Thu, 9 Aug, 2018
Why all seniors should play computer games
As a woman who is almost 70 years old, I have not kept up with technology at the rate that I would have liked. I have, however, discovered a couple of games on my laptop or phone that I enjoy playing. One is called Words with Friends and follows the principles of Scrabble. And I love words!
After watching my mother slowly decline cognitively with Alzheimer’s, I am conscious of maintaining my brain power, and what better way than a fun game?
There is another bonus to playing Words with Friends (WwF), and that is staying in touch (in a superficial sort of way) with people on a daily basis. I find this comforting since retiring from a varied career in education which spanned 44 years. I have a close friend, Teresa, who lives in the country about a two hour drive from where I live in Melbourne. Teresa’s husband of 32 years died suddenly three years ago, only two months after my best friend died of cancer. I spent time with Teresa at her beautiful property, supporting her in her grief and helping conduct the memorial service to celebrate her husband’s life. I introduced Teresa to WwF at that time and we have played almost daily since then. WwF is fairly easy to keep to a moderate use of time, as I must wait for the other to make their moves before I can play again. I also love playing several games with three local friends and several of my relatives in California.
Another computer game I play is Lumosity, a brain training game that addresses such skills as speed, attention, memory, flexibility and problem solving. Lumosity contains games with only one player versus the electronic game. So, there is no need to wait on another player to repeat the game. Over time, I found myself self-selecting games that I particularly enjoyed. I started playing the same two games over and over to try to increase my score.
Lately, while playing Lumosity games, I have been reminded of a familiar compulsive behaviour to keep playing the same game. So, the conversation to myself goes something like this:
“OK, you’ve played Train of Thought five times now, so this will be your last game today”.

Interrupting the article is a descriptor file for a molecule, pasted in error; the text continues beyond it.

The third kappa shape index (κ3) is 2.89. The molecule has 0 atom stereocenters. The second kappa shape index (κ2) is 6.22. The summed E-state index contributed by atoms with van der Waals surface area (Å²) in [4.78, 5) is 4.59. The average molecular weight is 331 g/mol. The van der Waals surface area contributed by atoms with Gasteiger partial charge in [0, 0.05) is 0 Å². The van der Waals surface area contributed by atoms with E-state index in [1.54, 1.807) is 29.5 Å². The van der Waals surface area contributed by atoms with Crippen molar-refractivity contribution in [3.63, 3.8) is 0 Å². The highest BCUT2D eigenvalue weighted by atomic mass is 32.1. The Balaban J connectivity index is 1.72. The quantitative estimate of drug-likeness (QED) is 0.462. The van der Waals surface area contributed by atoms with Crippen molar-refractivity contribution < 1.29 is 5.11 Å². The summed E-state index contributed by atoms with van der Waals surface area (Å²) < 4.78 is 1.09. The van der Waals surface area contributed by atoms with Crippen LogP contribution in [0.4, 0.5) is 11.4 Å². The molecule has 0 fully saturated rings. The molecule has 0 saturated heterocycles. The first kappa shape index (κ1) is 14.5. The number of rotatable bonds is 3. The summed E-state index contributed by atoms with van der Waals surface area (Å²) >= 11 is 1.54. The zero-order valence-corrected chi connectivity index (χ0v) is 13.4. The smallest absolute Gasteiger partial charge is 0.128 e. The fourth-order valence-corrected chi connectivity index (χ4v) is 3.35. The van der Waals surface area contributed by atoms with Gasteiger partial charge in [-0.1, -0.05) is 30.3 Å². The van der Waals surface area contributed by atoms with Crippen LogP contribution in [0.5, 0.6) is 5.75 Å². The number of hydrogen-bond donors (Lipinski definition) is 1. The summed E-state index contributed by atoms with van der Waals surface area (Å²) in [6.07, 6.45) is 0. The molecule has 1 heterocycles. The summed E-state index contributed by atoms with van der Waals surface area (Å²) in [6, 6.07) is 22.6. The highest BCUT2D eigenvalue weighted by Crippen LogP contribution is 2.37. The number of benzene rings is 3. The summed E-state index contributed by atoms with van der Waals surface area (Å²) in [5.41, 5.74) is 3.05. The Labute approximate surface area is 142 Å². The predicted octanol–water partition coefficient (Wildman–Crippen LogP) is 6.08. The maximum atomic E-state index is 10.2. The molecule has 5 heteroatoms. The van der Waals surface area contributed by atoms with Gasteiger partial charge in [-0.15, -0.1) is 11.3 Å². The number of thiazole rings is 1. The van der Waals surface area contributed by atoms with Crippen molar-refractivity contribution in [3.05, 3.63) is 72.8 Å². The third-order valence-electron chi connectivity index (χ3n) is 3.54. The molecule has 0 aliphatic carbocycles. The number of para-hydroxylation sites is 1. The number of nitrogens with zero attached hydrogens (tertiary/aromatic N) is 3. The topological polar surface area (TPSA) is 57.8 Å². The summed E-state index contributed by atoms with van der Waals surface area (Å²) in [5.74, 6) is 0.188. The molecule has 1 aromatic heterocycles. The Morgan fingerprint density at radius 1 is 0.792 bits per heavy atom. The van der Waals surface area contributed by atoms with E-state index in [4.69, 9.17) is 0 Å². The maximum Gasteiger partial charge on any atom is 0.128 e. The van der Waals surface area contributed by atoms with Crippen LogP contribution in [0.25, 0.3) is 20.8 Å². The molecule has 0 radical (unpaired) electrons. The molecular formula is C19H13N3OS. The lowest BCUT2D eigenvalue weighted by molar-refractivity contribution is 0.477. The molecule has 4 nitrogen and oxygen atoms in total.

“Oops! I’ve started another game...can’t quit now, this one will be my last game”. At the end of this game, I hear my mind saying, “just one more...”!
Why was this compulsive behaviour familiar to me? For most of my life I have battled serious overeating, favouring sweet foods. That began as a young child. This scourge, which I wouldn’t wish on my worst enemy, was rife with breaking my own promises to myself, mental obsession, and experiencing a compulsion where it seemed I had no choice. The effect, naturally, was weight gain, followed by a rigid regime of dieting... over and over again. I have lost up to 30 kilograms on several occasions (using an array of diets, 12 step programs such as Overeaters Anonymous, hypnotism, numerous counsellors and therapists).
So, when I observe the conversation in my mind, “this is your last game now”, I remember the same struggle with, for example, chocolate biscuits. I would eat 3 chocolate biscuits and then put the packet away in the cupboard, saying to myself, “that’s all you need”. I’d return back to the task at hand, but my mind was obsessed with the biscuits. Such messages drifting from my own brain would be, “go ahead, have a couple more. You deserve it. They are so delicious”. Inevitably, I ate the entire packet. Arrgghh!
Fortunately, I have controlled the weight gain in the last few years with the help of Bariatric surgery. I had a lap band fitted a few years ago, which limits the amount of food I can eat. I have learned to eat more slowly, take small bites, and chew thoroughly. I’ve been wearing the same size clothes for 3 years, which seems quite miraculous to me!
One of the things these two compulsive behaviours have in common is that I only ever binged on food or Lumosity games when I was alone. It is a secret. Fortunately, I don’t believe there are too many downsides to spending 30-40 minutes a day on playing Lumosity games on my laptop and I am not too worried about it. I am pleased that I am aware of the compulsive behaviours when they creep in and I value my life experience at these times. So, after playing and replaying Lumosity games for 40 minutes, I take my dog for a walk to the local dog park where she loves socialising with the other dogs. And I make sure I socialise with the other dog owners.
Laurie Darby was a guest on Insight SBS, which explores video gaming and the impact it can have on Australian’s lives. Watch 8.30pm, August 7, on SBS.